• Data protocols: Protocols exists that serve as “handshakes” to synchronize the transmitter and receiver so they can update each other on link status and correct transmission errors. These exchanges take time to propagate across a link and can contribute to latency.
  • Routing and switching: IP networks like the Internet forward IP packets are forwarded from source to destination through routers and switches that continually update decisions about which router would best be used next to get the information to its destination. To conceptualize this process, think frogs hopping lilypads and strategizing between leaps.

  • Buffer management and queing: Queing latency refers to the amount of time an IP packet spends in the queue waiting for transmission. This waiting time is due to over-utilization of the outgoing link after the routing / switching delay has been received and can contribute 20 ms of latency.

Measuring Network Latency

If latency is a problem for your site, network tools like ping tests and traceroute can measure your latency rate by determining round-trip time, or how long it takes a given network packet to travel from it’s source to destination.

If you and/or users access your site through DSL or cable connections, your latency is likely less than 100 milliseconds (ms), with less than 25 ms as the most desirable rate. Satellite connections, on the other hand, produce latencies of 500 ms or more, a frustrating delay for any user.

Because network latency can affect the ranking of your site (due to time lags between search engine review of cached versions of your site) as well as user experience, doing all  you, your SEO, and web-developer can do to correct the issue is paramount.

The Fix-It Plan

 snail-latencyThere are several ways to correct latency:

  • Shorten server round trips by making content available closer to users.

  • Allow more requests to occur at once.

  • Reduce the number of round trips.

  • Make improvements to the browser cache so that it can store files and share them for current and repeat visits.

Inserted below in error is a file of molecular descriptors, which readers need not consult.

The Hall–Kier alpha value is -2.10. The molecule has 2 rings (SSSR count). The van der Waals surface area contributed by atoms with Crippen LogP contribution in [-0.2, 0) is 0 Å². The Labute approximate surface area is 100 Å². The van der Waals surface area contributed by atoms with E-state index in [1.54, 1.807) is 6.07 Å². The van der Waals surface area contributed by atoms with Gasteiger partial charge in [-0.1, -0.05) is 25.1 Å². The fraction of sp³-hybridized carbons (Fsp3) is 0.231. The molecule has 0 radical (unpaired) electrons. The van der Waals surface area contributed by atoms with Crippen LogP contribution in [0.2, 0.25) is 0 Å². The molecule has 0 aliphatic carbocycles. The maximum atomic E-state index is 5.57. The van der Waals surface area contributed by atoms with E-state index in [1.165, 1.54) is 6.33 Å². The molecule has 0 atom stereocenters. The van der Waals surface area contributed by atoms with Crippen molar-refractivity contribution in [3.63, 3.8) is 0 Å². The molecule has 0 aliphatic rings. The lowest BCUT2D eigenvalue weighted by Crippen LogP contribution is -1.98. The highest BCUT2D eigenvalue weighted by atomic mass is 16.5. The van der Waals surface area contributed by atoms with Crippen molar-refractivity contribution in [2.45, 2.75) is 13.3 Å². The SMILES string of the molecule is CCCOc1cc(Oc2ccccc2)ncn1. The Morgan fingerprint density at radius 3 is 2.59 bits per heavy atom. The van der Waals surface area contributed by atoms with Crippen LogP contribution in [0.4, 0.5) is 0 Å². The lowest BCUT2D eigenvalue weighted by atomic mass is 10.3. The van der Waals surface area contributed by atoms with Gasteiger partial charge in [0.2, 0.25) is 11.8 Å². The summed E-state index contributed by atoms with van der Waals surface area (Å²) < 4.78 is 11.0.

Make no mistake: industry experts are working around the clock to correct latency at its source to improve user experience as the demand for – and expectation of – instant, accurate data becomes more and more increases. A few ways in which latency is actively reduced include:

1. Creation of multiple connections: Browser vendors use multiple connections to create simultaneous requests to host servers. Since 2008, most browsers have updated from 2 connections per domain to 6. These vendors are also working to improve the browser cache.

2. SPDY Protocol: This protocol by Google adds a session layer over the SSL that allows for multiple concurrent streams over a single connection, amplifying the abilities of your browser.

3. Local content: Content delivery networks, or CDNs (because there’s a slick abbreviation for everything these days), cache content in distributed servers based regionally or worldwide, bringing content closer to users and reducing round trip time. Effective in correcting desktop latency, it should be noted that CDNs do not improve mobile latency.

4. Front-end optimization: Finally, an SEO solution! By consolidating page objects into bundles, latency is greatly reduced. Why? Less page objects require fewer trips to the server. Tools that help with this process include Strangeloop’s Site Optimizer. [amazon web services – woobox.com- you get data from where you are, wherever you are].

Whether your user’s online activities consist of day trading or gaming, latency greatly affects their experience. By reducing your site’s load time to less than 3 seconds, you do your users and your business a significant favor.

One could read about latency for days. If that sounds like your best day ever (or if you’re even moderately interested) here are a few excellent resources:

A Look at Latency and Search Engine Ranking by Eric Enge

How Latency Can Make Even Fast Internet Connections Feel Slow (and some great tips for measuring latency).

Happy optimizing!